Wednesday, 12 October 2016

Oct 12th Mousehold Heath

The Blusher
This afternoon, I made it in time to join up with a fungi foray group at Mousehold Heath. It was quite a good turn out for it and it was led by Will the Mousehold warden and fungi expert Dr Tony Leech. This year, we were to cross the road to the other half of the site to search for fungi for the first time since I've attended these annual forays. It was rather wet, muddy and rainy at times and I was more concerned about not slipping over or getting my camera wet than looking for fungi. Thankfully, the group had many experts and enthusiasts that did most of the finding for me. Together, we actually found 18 new species for Mousehold, which is fantastic news. Here's some of the ones I can remember and some I need reminding (help please!!)...

Another Blusher
Red Cracking Bolete
1. Osterling
2. Milkcap
Birch Polypore

Blushing Bracket
3. Jelly Spot
Jelly Ear
Earthball
4. Young Turkeytail?
5. Russet Toughshank (I think)
6. Can't remember!
7. Some sort of Bonnet

8. Not sure!




9. Don't know!
10. Glistening Inkcaps?

11. ?


Blackedge Bonnet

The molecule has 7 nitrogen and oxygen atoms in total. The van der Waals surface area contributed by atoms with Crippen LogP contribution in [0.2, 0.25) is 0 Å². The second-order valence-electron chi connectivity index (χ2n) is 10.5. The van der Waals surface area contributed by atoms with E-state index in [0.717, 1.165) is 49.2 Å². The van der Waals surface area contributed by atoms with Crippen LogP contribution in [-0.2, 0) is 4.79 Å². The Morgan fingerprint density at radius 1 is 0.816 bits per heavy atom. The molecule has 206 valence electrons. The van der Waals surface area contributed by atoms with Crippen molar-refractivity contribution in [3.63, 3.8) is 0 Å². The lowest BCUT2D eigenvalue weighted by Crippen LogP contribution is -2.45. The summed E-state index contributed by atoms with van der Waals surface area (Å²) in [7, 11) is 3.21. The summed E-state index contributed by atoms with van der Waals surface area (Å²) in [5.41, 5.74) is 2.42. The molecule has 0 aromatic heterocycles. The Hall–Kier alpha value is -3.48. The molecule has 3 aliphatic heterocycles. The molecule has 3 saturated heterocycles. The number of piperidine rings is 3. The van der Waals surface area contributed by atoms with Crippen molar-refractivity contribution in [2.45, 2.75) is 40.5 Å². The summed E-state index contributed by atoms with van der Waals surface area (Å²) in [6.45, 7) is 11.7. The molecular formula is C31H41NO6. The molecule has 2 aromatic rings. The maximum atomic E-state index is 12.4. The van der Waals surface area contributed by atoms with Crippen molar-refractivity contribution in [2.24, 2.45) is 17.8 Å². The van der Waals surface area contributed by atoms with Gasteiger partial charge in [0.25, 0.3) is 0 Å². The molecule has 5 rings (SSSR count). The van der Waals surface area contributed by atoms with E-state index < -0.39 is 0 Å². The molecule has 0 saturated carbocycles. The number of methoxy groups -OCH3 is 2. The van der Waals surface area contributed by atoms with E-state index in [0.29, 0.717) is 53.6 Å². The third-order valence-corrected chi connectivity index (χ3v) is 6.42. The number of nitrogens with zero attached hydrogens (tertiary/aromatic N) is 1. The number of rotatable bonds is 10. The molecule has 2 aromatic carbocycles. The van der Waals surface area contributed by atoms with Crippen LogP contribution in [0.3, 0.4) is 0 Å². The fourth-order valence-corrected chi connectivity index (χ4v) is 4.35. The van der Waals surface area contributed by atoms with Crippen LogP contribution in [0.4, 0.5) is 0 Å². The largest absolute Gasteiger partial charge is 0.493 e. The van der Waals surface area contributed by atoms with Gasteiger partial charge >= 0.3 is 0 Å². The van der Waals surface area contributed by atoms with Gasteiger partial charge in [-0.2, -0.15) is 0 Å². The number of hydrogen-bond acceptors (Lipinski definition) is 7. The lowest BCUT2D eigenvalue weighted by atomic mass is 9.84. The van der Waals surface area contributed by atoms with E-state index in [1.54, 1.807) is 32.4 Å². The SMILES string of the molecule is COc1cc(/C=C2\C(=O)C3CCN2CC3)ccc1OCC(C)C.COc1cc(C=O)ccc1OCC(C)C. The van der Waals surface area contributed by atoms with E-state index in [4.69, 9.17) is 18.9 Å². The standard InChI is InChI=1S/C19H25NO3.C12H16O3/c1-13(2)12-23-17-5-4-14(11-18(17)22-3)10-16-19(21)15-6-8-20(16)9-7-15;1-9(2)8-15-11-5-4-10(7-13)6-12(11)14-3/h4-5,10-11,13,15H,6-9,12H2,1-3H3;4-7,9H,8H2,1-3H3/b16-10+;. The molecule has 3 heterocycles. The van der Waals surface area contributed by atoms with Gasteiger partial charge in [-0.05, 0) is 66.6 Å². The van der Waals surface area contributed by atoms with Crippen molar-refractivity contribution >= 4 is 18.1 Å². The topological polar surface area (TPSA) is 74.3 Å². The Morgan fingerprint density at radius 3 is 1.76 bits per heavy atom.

Lilac Bonnet
Geranium Brittlegill
Dog's Vomit Slime Mould
12. ?
13. Blushing Wood Mushroom?
14. Yellow Stainer?

Porcelain Fungus
Out of all the fungi we found, there were a couple of highlights. My personal favourite was the porcelain fungus with shiny, delicate looking caps sprouting out of the branches of a tall dead tree. It was worth walking through the worst of the mud and rain to photograph it. Probably the highlight for the fungi experts in the group were the dripping bonnets, which is a rare find in Norfolk. They were growing on a stick and were extremely tiny, I am amazed that anyone managed to find it in the first place. They are called dripping bonnets because the bonnets ooze with slimy mucus that drip off the caps. If you look carefully you may be able to see this mucus dripping from them.

Dripping Bonnet

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